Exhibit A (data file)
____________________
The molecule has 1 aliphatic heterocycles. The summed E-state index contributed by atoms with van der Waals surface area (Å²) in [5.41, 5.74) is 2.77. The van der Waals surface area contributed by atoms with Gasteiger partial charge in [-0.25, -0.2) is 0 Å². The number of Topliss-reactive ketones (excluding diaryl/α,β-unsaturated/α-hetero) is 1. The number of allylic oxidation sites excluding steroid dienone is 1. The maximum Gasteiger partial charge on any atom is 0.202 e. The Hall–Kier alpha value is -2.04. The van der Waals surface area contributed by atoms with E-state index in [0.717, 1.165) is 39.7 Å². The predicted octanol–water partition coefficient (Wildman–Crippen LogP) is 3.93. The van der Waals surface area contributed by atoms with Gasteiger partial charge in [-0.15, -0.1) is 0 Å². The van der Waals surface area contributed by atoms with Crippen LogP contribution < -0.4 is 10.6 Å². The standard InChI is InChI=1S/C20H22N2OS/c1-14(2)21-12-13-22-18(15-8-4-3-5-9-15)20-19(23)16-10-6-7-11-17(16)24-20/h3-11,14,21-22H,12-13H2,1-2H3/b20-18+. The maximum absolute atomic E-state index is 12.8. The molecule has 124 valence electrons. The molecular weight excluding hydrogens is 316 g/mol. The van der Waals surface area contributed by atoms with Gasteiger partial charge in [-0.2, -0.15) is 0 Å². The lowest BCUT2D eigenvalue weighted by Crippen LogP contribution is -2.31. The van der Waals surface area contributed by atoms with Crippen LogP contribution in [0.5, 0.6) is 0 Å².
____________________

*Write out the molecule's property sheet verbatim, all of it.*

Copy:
The molecule has 1 aliphatic heterocycles. The summed E-state index contributed by atoms with van der Waals surface area (Å²) in [5.41, 5.74) is 2.77. The van der Waals surface area contributed by atoms with Gasteiger partial charge in [-0.25, -0.2) is 0 Å². The number of Topliss-reactive ketones (excluding diaryl/α,β-unsaturated/α-hetero) is 1. The number of allylic oxidation sites excluding steroid dienone is 1. The maximum Gasteiger partial charge on any atom is 0.202 e. The Hall–Kier alpha value is -2.04. The van der Waals surface area contributed by atoms with E-state index in [0.717, 1.165) is 39.7 Å². The predicted octanol–water partition coefficient (Wildman–Crippen LogP) is 3.93. The van der Waals surface area contributed by atoms with Gasteiger partial charge in [-0.15, -0.1) is 0 Å². The van der Waals surface area contributed by atoms with Crippen LogP contribution < -0.4 is 10.6 Å². The standard InChI is InChI=1S/C20H22N2OS/c1-14(2)21-12-13-22-18(15-8-4-3-5-9-15)20-19(23)16-10-6-7-11-17(16)24-20/h3-11,14,21-22H,12-13H2,1-2H3/b20-18+. The maximum absolute atomic E-state index is 12.8. The molecule has 124 valence electrons. The molecular weight excluding hydrogens is 316 g/mol. The van der Waals surface area contributed by atoms with Gasteiger partial charge in [-0.2, -0.15) is 0 Å². The lowest BCUT2D eigenvalue weighted by Crippen LogP contribution is -2.31. The van der Waals surface area contributed by atoms with Crippen LogP contribution in [0.5, 0.6) is 0 Å².